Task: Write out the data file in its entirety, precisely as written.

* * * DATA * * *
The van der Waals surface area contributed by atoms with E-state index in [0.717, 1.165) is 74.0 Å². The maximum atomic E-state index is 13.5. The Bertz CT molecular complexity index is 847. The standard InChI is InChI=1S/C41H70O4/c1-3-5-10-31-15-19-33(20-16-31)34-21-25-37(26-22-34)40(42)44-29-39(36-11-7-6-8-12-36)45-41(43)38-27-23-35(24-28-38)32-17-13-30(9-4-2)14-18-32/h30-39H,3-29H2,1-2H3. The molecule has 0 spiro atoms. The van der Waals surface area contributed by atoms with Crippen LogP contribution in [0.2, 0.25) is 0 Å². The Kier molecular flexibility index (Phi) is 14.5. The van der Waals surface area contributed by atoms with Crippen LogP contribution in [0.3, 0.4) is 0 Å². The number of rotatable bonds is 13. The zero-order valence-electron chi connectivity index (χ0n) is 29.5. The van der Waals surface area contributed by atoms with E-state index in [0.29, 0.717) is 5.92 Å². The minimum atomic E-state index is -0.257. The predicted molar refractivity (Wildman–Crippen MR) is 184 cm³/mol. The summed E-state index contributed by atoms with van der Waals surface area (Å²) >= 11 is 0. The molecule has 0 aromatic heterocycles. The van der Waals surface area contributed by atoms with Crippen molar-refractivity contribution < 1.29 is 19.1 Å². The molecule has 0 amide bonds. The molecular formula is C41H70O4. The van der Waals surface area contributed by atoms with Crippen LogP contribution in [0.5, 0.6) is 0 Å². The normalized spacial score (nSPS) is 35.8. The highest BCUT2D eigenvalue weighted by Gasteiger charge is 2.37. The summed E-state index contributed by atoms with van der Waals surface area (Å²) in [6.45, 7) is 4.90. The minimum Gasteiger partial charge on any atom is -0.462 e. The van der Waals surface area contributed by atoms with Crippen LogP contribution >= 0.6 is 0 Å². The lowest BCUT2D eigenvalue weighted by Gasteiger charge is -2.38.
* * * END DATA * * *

The van der Waals surface area contributed by atoms with E-state index in [0.717, 1.165) is 74.0 Å². The maximum atomic E-state index is 13.5. The Bertz CT molecular complexity index is 847. The standard InChI is InChI=1S/C41H70O4/c1-3-5-10-31-15-19-33(20-16-31)34-21-25-37(26-22-34)40(42)44-29-39(36-11-7-6-8-12-36)45-41(43)38-27-23-35(24-28-38)32-17-13-30(9-4-2)14-18-32/h30-39H,3-29H2,1-2H3. The molecule has 0 spiro atoms. The van der Waals surface area contributed by atoms with Crippen LogP contribution in [0.2, 0.25) is 0 Å². The Kier molecular flexibility index (Phi) is 14.5. The van der Waals surface area contributed by atoms with Crippen LogP contribution in [0.3, 0.4) is 0 Å². The number of rotatable bonds is 13. The zero-order valence-electron chi connectivity index (χ0n) is 29.5. The van der Waals surface area contributed by atoms with E-state index in [0.29, 0.717) is 5.92 Å². The minimum atomic E-state index is -0.257. The predicted molar refractivity (Wildman–Crippen MR) is 184 cm³/mol. The summed E-state index contributed by atoms with van der Waals surface area (Å²) >= 11 is 0. The molecule has 0 aromatic heterocycles. The van der Waals surface area contributed by atoms with Crippen molar-refractivity contribution < 1.29 is 19.1 Å². The molecule has 0 amide bonds. The molecular formula is C41H70O4. The van der Waals surface area contributed by atoms with Crippen LogP contribution in [0.5, 0.6) is 0 Å². The normalized spacial score (nSPS) is 35.8. The highest BCUT2D eigenvalue weighted by Gasteiger charge is 2.37. The summed E-state index contributed by atoms with van der Waals surface area (Å²) in [6.45, 7) is 4.90. The minimum Gasteiger partial charge on any atom is -0.462 e. The van der Waals surface area contributed by atoms with Crippen LogP contribution >= 0.6 is 0 Å². The lowest BCUT2D eigenvalue weighted by Gasteiger charge is -2.38.